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Hope is Now: What Time Is It? 

Reflections from Our Pastors

   Haggai isn’t a name we use much nowadays. Back in Israel, it was a happy name, meaning “feast day.” Maybe he was born on one! He grew up during Israel’s darkest days, the nation uprooted, living in exile hundreds of miles from home, the economy in shambles, hope shrunken. Surprisingly, Cyrus the Persian conquered the Babylonians and decreed that Israel could go home.

Their joy in their return shriveled quickly. Jerusalem was reduced to rubble, every single block looking like Ground Zero in New York after 9/11. Jackals prowled what used to be the temple. The crops failed. The people barely scraped out a living.

Haggai received a strange word from the Lord – one he must have known would make his listeners uncomfortable, which is the feeling we get today. The Lord has heard the people say the most practical thing possible: “The time has not yet come to rebuild the house of the Lord” (Haggai 1:2). The Lord counters: “Should you dwell in your paneled houses, while this house lies in ruins? Consider how you have fared. You have sown much but harvested little. You drink but never are full. You earn wages and put them into a bag with holes. Go, bring wood, and build my house.”

Haggai’s logic? Was it really the Lord’s logic? Or did Haggai mis-hear? The people say “Because times are hard, there is no time to build the temple,” but the Lord says “It is because you have no time for the temple that times are hard” – as if they have the cause and effect backwards! Haggai’s prophetic word is If you put God first, instead of last, even if it’s costly to you, then you will be blessed, then your fortunes will change.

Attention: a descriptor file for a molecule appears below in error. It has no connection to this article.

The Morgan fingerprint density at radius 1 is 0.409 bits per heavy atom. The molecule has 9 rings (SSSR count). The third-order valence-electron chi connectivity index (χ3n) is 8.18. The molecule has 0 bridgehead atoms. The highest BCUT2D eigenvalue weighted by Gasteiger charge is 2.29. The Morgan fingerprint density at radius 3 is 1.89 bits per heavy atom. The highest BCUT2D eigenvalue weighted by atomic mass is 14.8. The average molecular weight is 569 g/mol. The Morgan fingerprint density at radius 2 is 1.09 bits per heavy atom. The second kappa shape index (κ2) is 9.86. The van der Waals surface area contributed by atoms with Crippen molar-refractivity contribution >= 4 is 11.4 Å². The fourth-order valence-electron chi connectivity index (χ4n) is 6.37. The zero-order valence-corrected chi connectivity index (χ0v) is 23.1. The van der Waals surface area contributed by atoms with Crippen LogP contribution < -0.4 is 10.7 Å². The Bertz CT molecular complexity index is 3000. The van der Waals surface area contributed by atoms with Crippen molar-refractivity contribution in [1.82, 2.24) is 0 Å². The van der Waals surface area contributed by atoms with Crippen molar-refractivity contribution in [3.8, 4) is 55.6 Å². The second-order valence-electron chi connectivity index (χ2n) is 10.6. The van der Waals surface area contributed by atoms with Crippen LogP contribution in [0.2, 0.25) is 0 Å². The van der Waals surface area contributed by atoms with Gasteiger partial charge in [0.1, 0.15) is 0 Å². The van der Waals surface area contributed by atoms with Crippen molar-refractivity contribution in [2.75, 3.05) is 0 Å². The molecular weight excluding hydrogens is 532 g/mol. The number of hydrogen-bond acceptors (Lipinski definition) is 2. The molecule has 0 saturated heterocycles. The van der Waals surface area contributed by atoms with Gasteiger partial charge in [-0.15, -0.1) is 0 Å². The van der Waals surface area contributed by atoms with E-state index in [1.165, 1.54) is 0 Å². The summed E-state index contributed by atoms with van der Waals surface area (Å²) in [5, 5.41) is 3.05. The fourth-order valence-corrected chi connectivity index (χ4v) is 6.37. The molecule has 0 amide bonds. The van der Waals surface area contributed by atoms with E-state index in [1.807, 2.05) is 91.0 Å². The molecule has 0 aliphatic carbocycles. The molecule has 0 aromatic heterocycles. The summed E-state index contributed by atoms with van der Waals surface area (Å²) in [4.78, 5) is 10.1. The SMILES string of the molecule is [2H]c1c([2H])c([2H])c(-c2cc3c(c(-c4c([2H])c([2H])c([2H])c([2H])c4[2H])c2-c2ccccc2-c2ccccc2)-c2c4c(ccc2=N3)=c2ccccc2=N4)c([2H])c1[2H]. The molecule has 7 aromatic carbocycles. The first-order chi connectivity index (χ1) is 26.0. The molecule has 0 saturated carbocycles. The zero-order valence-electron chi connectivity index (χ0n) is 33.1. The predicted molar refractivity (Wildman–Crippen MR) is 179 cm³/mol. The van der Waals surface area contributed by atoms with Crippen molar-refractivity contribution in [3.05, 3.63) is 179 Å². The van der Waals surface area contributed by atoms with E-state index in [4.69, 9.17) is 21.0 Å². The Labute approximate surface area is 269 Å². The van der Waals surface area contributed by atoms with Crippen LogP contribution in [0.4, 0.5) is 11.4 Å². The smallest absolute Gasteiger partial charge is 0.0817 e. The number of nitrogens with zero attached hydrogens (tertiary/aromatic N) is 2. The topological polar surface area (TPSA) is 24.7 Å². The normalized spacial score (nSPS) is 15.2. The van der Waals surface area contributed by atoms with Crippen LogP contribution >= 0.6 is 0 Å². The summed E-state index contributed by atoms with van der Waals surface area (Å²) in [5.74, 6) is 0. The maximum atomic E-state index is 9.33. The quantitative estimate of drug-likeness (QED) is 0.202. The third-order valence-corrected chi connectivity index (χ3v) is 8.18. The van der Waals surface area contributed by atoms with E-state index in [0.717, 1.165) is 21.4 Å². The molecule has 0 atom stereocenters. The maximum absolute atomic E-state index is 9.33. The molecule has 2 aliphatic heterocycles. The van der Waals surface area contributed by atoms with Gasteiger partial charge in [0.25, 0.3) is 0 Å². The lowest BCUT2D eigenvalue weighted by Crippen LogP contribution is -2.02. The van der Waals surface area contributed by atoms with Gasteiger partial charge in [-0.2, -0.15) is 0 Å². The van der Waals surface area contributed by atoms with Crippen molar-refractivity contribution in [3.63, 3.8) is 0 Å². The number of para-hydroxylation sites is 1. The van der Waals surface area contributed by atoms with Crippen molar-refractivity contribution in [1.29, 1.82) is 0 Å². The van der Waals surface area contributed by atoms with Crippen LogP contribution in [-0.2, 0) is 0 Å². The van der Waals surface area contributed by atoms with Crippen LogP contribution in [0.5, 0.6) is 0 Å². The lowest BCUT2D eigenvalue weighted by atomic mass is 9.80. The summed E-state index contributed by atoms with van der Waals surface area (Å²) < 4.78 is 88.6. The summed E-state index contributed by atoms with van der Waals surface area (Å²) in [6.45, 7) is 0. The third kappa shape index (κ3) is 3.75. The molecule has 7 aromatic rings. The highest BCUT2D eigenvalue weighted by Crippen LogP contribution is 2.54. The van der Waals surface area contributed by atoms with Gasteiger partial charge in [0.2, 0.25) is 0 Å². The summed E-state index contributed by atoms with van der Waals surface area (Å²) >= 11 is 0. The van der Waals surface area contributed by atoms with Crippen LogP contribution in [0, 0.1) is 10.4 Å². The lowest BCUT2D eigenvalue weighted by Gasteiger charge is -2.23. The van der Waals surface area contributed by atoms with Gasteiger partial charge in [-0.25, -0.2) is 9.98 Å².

This feels, to me, sort of true. If your kids don’t have food, you probably should feed them before you fund a temple. But generally, we may say God is #1 – but our real priority is me, mine, my family, my work, even my diversions. God’s given some space and time, God’s squeezed in there. But our real quests are not for God – but then we wonder why we’re spiritually hungry, kind of hollow in the soul, our prayers not feeling like they matter all that much.

It’s impossible for me to ponder this moment without recalling the date on the cornerstone of the Church where I serve: 1929. Who in America, in 1929, wouldn’t have had fantastic reasons to say “It is not time to build the Lord’s house yet.” But with remarkable courage and hope, they built, in the thick of the Depression. They were blessed. We are still blessed by their prophetic determination. Interestingly, after Haggai spoke, the nation listened, and built. Nothing lavish – but it was for God. And their fortunes indeed changed for the better.

I think of people I have known who were the sorts of people Haggai – and Haggai’s Lord – dreamed of. God’s the thing. God’s the priority. We simply will go to church, no matter what or where. Our first check, once we’re paid, is to God’s work. My time begins with prayer, and if TV or goofing off fits in, then okay. I’ll volunteer to do God’s work, and if my golf game suffers, so be it. At the end of life, who feels like My gravest flop in life was failing to buy more stuff, to engage in more diversions, to do more for me?

Haggai’s message, to me, seems a bit simplistic. And yet, if you think of it at a national level, putting everything else in order before a focus on God, goodness, character, and serving others might just be why a nation winds up in such an awful mess.

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